“I’m not sending kids and our education workforce into our schools unless it's safe. It’s that simple,” Whitmer told CNN’s Wolf Blitzer. “The reason Michigan has been able to push our curve down is because we’re listening to scientists. Not threats. Not politicians. We got to make decisions based on keeping people safe.”
Whitmer’s school reopening plan, which she said was crafted in partnership with a 25-member advisory panel of school and health officials, required safety protocols that varied by pandemic phase. Under the current phase (phase 4), all teachers and staff would wear face masks, as well as most students.
If Whitmer moves the state to phase 5, safety protocols are loosened. For example, masks would be “strongly recommended” rather than required. Whitmer said at the time the school reopening plan was announced June 30 that she hoped the state would move to phase 5 before schools reopen in September.
Since that announcement, however, infections have risen.
“I’m concerned,” Whitmer told CNN. “I’m a parent… We’re eight weeks out and we know the trends nationwide are not very good… eight weeks will go by very quickly, and if we don’t get a handle on these fundamentals, it’s going to be very risky to debate whether or not we send kids back into classrooms. As a parent, as a governor, I want to get kids back into in-person instruction, but we can’t do it if it’s not safe. That’s why the actions now really matter.”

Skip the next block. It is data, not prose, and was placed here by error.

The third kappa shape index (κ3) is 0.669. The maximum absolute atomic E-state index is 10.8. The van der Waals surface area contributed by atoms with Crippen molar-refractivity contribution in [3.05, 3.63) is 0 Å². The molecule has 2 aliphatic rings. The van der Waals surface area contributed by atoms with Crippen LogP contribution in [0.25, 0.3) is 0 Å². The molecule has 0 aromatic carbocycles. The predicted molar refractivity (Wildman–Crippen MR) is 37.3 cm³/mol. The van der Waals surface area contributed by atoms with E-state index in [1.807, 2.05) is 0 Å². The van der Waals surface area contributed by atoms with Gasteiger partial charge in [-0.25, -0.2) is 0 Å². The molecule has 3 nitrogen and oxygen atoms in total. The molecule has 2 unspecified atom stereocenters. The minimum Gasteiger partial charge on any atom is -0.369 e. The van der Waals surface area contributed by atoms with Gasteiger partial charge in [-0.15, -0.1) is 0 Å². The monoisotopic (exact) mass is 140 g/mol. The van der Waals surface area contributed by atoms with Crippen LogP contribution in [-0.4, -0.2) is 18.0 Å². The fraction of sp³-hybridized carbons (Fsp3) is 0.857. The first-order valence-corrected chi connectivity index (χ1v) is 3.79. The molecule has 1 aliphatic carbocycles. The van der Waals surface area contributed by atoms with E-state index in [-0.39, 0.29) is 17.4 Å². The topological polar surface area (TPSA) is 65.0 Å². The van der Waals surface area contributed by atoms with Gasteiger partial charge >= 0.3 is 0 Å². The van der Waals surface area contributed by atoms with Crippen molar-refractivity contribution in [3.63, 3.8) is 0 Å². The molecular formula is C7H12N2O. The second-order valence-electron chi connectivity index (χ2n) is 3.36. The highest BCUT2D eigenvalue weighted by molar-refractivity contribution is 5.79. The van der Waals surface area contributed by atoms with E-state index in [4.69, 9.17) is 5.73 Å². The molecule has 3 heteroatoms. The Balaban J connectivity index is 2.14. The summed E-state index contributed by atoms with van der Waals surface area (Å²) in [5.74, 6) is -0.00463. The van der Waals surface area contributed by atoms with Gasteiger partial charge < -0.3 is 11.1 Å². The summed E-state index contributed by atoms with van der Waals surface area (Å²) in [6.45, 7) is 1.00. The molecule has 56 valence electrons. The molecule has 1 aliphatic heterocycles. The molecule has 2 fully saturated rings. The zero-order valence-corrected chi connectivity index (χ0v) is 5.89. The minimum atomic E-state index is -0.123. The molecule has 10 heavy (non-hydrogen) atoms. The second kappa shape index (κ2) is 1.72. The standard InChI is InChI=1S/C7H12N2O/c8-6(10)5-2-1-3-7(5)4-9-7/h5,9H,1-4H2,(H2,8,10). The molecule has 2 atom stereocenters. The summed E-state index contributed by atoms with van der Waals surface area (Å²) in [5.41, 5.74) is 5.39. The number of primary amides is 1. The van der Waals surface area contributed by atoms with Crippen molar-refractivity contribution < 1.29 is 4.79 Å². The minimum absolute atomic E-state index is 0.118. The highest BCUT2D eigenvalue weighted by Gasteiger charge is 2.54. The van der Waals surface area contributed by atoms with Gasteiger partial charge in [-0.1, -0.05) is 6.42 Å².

At her Tuesday news conference in Lansing, Whitmer said that if Michigan families want their children to be able to go back into classrooms in September, they need to act now: wear face masks, maintain social distance and avoid large gatherings.
Michigan’s school children have been out of classrooms since mid-March in an attempt to slow the spread of COVID-19.
“If the numbers continue to go up, we will have to dial back, and we know what that looks like because we’ve been there,” Whitmer said.
While hinting at future face mask executive orders if the upward trajectory in coronavirus cases continues, Whitmer said she would rather Michigan residents wear masks because “it’s the right thing to do.”
“The last thing I want to do is be doling out lots of penalties. What we’re trying to do is get people to do the right thing for the right reasons,” Whitmer said, but added “there are perhaps additional steps we can take” to increase compliance, which will be made public in the coming “day or week.”
Coronavirus cases have been rising statewide, with the highest rate hike in Grand Rapids and increases in Detroit, Kalamazoo and Lansing, Chief Medical Executive Dr. Joneigh Khaldun said Thursday. Even the Upper Peninsula is experiencing the highest rate of new cases it’s seen since the coronavirus was discovered in Michigan in March.
That’s been prompted in part by increased contacts among people returning to restaurants, bars and other businesses under eased guidelines after cases fell throughout June. In some instances — such as at Harper’s Restaurant and Brewpub in East Lansing and videos of partygoers at Diamond Lake in Cass County — people have been shown crowding together without masks.
Wearing face masks in public is proven to help slow the spread of the new coronavirus, especially when combined with hand-washing and social distancing.
Jonathan Oosting and Mike Wilkinson contributed to this report.